That was the end of the road for me since I had other obligations and a long drive back to the Bay Area. To be fair, would Walker have possibly shown up in a more pastoral setting? Maybe. But with so many red flags and contradictions, when every communication began with a “favor” request (hard copy back issues of the AVA whenever her name appeared, hopefully references that could tip court proceedings in her favor; letters and calls from Anderson to county contacts who might individually plead her case; help in selling her belongings to raise needed cash, to name a few), even the most compassionate among us begin to feel used. This is not pleasant to admit to ourselves so we rewind and rehash all that was said and done, searching for something we missed along the way that should have tipped us off before wasting all that time and energy.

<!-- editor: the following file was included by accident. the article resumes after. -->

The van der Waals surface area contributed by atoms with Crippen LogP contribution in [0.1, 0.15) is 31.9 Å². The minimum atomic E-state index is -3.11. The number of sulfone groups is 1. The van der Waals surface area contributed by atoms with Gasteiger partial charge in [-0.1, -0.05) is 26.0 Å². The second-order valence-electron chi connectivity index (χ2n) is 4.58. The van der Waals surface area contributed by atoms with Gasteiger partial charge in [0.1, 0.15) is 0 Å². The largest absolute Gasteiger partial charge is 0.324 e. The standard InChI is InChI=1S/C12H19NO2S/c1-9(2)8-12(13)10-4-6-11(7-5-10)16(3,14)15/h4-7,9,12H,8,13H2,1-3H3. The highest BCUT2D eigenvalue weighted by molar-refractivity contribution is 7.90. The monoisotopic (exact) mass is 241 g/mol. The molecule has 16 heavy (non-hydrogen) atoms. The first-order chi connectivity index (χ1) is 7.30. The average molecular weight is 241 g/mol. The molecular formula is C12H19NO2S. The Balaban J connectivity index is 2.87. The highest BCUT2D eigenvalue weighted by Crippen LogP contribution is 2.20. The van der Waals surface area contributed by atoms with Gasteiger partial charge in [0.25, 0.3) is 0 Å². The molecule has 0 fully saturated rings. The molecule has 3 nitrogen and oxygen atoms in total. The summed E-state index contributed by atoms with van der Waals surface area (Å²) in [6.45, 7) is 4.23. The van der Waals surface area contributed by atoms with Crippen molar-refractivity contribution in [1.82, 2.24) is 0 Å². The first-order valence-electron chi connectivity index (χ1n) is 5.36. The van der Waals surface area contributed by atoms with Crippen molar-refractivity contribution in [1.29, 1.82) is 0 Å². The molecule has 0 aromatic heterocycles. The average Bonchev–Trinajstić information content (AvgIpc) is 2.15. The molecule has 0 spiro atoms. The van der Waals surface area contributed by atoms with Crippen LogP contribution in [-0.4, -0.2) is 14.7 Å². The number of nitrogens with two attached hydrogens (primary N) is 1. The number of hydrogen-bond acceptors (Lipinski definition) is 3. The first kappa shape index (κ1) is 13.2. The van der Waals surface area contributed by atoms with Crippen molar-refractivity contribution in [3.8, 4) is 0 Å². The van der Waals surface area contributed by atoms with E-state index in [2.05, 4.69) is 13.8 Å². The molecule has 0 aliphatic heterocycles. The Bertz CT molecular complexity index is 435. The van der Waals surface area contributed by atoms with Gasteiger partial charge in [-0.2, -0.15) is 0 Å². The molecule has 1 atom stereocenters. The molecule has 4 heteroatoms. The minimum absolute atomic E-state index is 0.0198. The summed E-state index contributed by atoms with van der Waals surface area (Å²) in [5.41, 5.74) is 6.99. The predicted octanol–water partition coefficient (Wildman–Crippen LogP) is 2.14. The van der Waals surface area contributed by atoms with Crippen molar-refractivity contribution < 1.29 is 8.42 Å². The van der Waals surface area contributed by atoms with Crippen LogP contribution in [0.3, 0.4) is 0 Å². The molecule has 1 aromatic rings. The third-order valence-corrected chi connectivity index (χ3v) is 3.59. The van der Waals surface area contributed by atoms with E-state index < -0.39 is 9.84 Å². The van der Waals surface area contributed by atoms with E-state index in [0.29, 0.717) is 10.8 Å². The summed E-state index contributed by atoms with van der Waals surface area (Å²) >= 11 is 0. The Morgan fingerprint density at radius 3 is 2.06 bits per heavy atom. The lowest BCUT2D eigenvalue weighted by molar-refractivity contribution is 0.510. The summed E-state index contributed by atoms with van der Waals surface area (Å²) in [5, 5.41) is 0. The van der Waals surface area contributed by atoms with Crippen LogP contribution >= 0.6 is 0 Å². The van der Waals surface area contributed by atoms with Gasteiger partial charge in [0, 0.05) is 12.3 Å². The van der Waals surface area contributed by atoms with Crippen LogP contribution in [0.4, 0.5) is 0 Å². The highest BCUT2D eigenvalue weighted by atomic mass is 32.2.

But it wasn’t really wasted in the end and it’s the only way to be, really. Staying open to the plights of our fellow travelers is what we do, and sometimes we get duped. That doesn’t mean it will happen the next time.

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September is now upon us, with Fall peaking around the corner, and at the Market we are getting ready for a wonderful harvest season.

This month we are restarting our Friday Dinners and have more fun nights planned:

First, join us on Friday, September 6th for a delicious Vietnamese Feast. We will be serving Shaking Beef as our main course with local Summer Vegetable Spring Rolls and Tapioca Mango pudding for dessert. Price will be $23.00/per person for 3 courses. Happy Hour begins at 5:30pm, Dinner served at 6:00ish.

We will be continuing our pizza and game night on September 13th, a fun evening to chat with your neighbors and see who is the best Scrabble champion in town. Happy Hour and Food begin at 5:30pm.